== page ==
The Arecibo Observatory has earned a reputation as the largest and most sensitive radio telescope in the world. It features the William E. Gordon telescope as well as a visitor and public outreach center and scientific research community. As more than 1,000 feet in size, it is the world’s biggest single aperture telescope. It is known also as the National Astronomy and Ionosphere Center (NAIC) and is run largely by the National Science Foundation. It was constructed in the mid-1960s in the space left in the ground from a karst sinkhole.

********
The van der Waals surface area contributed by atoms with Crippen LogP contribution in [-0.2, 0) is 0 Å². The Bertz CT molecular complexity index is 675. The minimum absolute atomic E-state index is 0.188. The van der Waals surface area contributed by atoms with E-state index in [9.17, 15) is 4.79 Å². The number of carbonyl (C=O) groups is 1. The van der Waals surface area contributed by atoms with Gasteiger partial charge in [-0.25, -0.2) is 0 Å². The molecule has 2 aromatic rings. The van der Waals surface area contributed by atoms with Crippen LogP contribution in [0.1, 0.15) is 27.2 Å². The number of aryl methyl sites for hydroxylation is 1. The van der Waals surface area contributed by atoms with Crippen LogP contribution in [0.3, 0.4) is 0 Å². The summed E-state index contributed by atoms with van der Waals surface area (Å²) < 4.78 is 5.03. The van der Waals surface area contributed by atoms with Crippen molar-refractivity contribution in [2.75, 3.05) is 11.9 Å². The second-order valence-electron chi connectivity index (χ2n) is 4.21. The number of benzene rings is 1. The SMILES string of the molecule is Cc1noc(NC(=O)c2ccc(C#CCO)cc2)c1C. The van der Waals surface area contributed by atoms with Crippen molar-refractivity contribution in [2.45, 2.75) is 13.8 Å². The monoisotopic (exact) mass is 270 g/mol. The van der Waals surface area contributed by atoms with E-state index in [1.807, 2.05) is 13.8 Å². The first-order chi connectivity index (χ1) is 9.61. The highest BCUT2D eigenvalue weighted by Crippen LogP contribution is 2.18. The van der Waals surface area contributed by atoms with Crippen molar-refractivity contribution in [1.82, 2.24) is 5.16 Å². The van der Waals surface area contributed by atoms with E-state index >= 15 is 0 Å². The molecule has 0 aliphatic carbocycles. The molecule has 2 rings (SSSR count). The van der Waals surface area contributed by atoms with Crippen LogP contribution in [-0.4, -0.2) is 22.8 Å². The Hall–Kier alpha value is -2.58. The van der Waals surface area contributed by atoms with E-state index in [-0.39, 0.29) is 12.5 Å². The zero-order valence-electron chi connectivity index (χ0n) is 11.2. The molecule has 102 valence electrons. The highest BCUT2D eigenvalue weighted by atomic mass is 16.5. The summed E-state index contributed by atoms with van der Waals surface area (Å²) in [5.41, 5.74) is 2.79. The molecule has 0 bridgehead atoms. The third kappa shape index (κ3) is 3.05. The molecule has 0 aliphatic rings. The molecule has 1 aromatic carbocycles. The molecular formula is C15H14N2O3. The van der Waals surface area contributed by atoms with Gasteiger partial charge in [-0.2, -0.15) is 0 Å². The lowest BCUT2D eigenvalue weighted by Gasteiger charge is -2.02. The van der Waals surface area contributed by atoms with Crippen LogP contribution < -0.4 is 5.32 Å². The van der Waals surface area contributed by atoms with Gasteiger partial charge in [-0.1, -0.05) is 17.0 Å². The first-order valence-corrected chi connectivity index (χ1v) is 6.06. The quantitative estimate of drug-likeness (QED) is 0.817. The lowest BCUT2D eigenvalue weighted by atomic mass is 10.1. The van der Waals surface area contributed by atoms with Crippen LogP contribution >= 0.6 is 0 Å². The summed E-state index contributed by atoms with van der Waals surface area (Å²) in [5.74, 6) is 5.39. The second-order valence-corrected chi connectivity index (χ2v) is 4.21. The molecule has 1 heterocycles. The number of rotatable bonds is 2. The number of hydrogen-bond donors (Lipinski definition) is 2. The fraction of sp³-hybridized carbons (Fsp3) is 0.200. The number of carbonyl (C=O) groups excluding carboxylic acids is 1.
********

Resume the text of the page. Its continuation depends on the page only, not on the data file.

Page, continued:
With three radar transmitters, it has the largest electromagnetic-wave-gathering capacity in the world, within a forty-degree cone of visibility. Many breakthroughs and discoveries have been found by scientists from around the world in the facilities here, including the rotation rate of Mercury and evidence that neuron stars exist. The observatory was listed on the American National Register of Historic Places in 2008.
Visitors can learn more about the radio telescope and atmospheric science at the Observatory’s Ángel Ramos Foundation Visitor Center, open Wednesday to Sunday. Admission costs are $10 for adults and $6 for seniors and students. Don’t miss the amazing view from the Observation Deck. Drive there from San Jeuan in just over an hour.